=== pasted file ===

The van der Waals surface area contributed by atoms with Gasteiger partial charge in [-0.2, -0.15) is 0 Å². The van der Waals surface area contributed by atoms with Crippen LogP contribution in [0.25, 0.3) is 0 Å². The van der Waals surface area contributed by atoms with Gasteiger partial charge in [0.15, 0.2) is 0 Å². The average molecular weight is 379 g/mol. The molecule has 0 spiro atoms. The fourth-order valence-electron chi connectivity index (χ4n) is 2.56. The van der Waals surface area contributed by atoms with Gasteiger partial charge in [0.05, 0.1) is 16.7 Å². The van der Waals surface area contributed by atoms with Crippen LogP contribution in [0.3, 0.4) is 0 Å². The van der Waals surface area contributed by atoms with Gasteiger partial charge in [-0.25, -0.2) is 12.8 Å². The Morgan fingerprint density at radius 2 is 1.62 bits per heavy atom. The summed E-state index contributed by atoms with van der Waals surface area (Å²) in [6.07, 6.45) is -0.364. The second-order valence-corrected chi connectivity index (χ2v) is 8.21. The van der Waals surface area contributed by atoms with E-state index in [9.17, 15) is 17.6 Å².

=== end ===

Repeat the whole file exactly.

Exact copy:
The van der Waals surface area contributed by atoms with Gasteiger partial charge in [-0.2, -0.15) is 0 Å². The van der Waals surface area contributed by atoms with Crippen LogP contribution in [0.25, 0.3) is 0 Å². The van der Waals surface area contributed by atoms with Gasteiger partial charge in [0.15, 0.2) is 0 Å². The average molecular weight is 379 g/mol. The molecule has 0 spiro atoms. The fourth-order valence-electron chi connectivity index (χ4n) is 2.56. The van der Waals surface area contributed by atoms with Gasteiger partial charge in [0.05, 0.1) is 16.7 Å². The van der Waals surface area contributed by atoms with Crippen LogP contribution in [0.3, 0.4) is 0 Å². The van der Waals surface area contributed by atoms with Gasteiger partial charge in [-0.25, -0.2) is 12.8 Å². The Morgan fingerprint density at radius 2 is 1.62 bits per heavy atom. The summed E-state index contributed by atoms with van der Waals surface area (Å²) in [6.07, 6.45) is -0.364. The second-order valence-corrected chi connectivity index (χ2v) is 8.21. The van der Waals surface area contributed by atoms with E-state index in [9.17, 15) is 17.6 Å².